"Physical" and "Make a Move on Me" were brilliant singles from 1981's Physical album, and they achieved their status as timeless pop classics without the help of a Xanadu soundtrack. "Overnight Observation" from Soul Kiss doesn't come close to the magic of those radio gems. It, like the front and back cover photos, seems a bit contrived, as does much of this album. "You Were Great, How Was I?" is a duet with Carl Wilson, and features he and Christopher Cross providing authentic Beach Boys harmonies. Despite the saxes of Tom Scott, the synths of Newton-John songwriter Tom Snow, and superb support from Lee Ritenour and the late Carlos Vega, the song feels like an outtake from John Travolta and Grease V. "Toughen Up" opens the album with power, but without the authority of "Physical" or the charm of her early country pop albums. The country market is completely abandoned here, and though "Toughen Up" gets more bearable after repeated spins, it is far removed from the gal who sang Dolly Parton's "Jolene" and the Bee Gees' "Come on Over" almost a decade earlier. Olivia looks like Missing Persons singer Dale Bozzio on the cover, and sounds a bit like her on "Toughen Up." "Soul Kiss." the title track, is actually a good, dark, moody song written by Mark Goldenberg, who also plays synthesizer on it. Producer John Farrar is on Synclavier and guitar, with Newton-John providing her own eerie backing vocals. The tune nicked the Top 20, and though that is three spaces higher than what "Come on Over" achieved in 1976, the earlier tune topped the A/C charts as well. Olivia seems to have abandoned her strongholds, adult contemporary and country, her superstar status not worthy of this temporary image, a transition which needed stronger material for this big a change. An excellent song like "Soul Kiss" could very well be Olivia Newton-John's cult hit because of the confusion of this project, a bit goth mixed with techno, it flies out of the park. The rest of the album misses the enduring texture of her hits from the Totally Hot album, "A Little More Love" and "Deeper Than the Night," moods that could have continued to work here. Still, Olivia Newton-John reigned as queen of the pop charts for a 14-year stretch, from "If Not for You" in July of 1971 to "Soul Kiss" in October of 1985. Many people went from their teens to their thirties with her music in their lives. If the song "Soul Kiss" didn't get the penetration on the airwaves, music like "Emotional Tangle" and select other cuts on this album would make for wonderful additions to the inevitable Olivia Newton-John boxed set, even if the album, as a whole, is one of the weaker links in Olivia's remarkable chain.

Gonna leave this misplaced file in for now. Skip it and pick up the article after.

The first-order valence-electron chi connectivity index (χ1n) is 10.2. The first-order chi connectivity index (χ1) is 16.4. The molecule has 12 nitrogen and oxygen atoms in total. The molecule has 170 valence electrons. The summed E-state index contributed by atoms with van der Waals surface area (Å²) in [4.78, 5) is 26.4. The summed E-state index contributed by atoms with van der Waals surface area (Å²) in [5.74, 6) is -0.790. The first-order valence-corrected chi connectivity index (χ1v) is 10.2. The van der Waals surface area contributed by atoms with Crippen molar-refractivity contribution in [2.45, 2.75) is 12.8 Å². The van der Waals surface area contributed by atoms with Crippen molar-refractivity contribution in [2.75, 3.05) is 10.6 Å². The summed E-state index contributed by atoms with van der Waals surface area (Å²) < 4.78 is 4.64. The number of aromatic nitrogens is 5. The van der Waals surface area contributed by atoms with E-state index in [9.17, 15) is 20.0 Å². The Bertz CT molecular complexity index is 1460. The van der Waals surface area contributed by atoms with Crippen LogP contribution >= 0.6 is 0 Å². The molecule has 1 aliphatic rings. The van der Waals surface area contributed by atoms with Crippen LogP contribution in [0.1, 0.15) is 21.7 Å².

Soul Kiss Review
by Joe Viglione
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